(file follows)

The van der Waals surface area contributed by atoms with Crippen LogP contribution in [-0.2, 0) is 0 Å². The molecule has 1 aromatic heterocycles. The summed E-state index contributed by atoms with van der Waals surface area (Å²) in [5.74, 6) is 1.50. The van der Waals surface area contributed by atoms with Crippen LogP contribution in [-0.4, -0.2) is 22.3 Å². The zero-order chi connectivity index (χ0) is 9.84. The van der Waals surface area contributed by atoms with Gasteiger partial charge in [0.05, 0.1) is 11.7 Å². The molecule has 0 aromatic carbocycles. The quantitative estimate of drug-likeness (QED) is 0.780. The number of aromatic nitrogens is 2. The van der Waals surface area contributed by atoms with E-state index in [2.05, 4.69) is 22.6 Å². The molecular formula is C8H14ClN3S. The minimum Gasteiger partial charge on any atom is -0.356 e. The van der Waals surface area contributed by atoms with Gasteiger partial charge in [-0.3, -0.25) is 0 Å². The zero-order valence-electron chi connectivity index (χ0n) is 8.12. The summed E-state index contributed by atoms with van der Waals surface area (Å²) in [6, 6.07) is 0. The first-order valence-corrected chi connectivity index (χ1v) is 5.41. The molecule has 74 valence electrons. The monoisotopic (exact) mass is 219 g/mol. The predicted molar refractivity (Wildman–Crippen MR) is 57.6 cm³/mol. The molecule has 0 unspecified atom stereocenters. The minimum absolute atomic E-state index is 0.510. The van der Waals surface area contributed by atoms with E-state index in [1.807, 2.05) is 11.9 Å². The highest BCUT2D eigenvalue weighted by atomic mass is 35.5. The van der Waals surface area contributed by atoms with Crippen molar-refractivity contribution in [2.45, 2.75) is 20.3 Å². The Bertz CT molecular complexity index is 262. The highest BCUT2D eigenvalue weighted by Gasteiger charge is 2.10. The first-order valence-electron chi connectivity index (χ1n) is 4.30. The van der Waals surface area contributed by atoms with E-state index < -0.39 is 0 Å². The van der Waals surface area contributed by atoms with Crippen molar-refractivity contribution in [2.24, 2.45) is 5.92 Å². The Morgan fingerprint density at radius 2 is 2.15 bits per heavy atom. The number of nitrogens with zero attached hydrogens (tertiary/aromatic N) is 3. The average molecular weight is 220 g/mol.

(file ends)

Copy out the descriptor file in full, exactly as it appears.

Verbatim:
The van der Waals surface area contributed by atoms with Crippen LogP contribution in [-0.2, 0) is 0 Å². The molecule has 1 aromatic heterocycles. The summed E-state index contributed by atoms with van der Waals surface area (Å²) in [5.74, 6) is 1.50. The van der Waals surface area contributed by atoms with Crippen LogP contribution in [-0.4, -0.2) is 22.3 Å². The zero-order chi connectivity index (χ0) is 9.84. The van der Waals surface area contributed by atoms with Gasteiger partial charge in [0.05, 0.1) is 11.7 Å². The molecule has 0 aromatic carbocycles. The quantitative estimate of drug-likeness (QED) is 0.780. The number of aromatic nitrogens is 2. The van der Waals surface area contributed by atoms with E-state index in [2.05, 4.69) is 22.6 Å². The molecular formula is C8H14ClN3S. The minimum Gasteiger partial charge on any atom is -0.356 e. The van der Waals surface area contributed by atoms with Gasteiger partial charge in [-0.3, -0.25) is 0 Å². The zero-order valence-electron chi connectivity index (χ0n) is 8.12. The summed E-state index contributed by atoms with van der Waals surface area (Å²) in [6, 6.07) is 0. The first-order valence-corrected chi connectivity index (χ1v) is 5.41. The molecule has 74 valence electrons. The monoisotopic (exact) mass is 219 g/mol. The predicted molar refractivity (Wildman–Crippen MR) is 57.6 cm³/mol. The molecule has 0 unspecified atom stereocenters. The minimum absolute atomic E-state index is 0.510. The van der Waals surface area contributed by atoms with E-state index in [1.807, 2.05) is 11.9 Å². The highest BCUT2D eigenvalue weighted by atomic mass is 35.5. The van der Waals surface area contributed by atoms with Crippen molar-refractivity contribution in [2.45, 2.75) is 20.3 Å². The Bertz CT molecular complexity index is 262. The highest BCUT2D eigenvalue weighted by Gasteiger charge is 2.10. The first-order valence-electron chi connectivity index (χ1n) is 4.30. The van der Waals surface area contributed by atoms with E-state index < -0.39 is 0 Å². The van der Waals surface area contributed by atoms with Crippen molar-refractivity contribution in [2.24, 2.45) is 5.92 Å². The Morgan fingerprint density at radius 2 is 2.15 bits per heavy atom. The number of nitrogens with zero attached hydrogens (tertiary/aromatic N) is 3. The average molecular weight is 220 g/mol.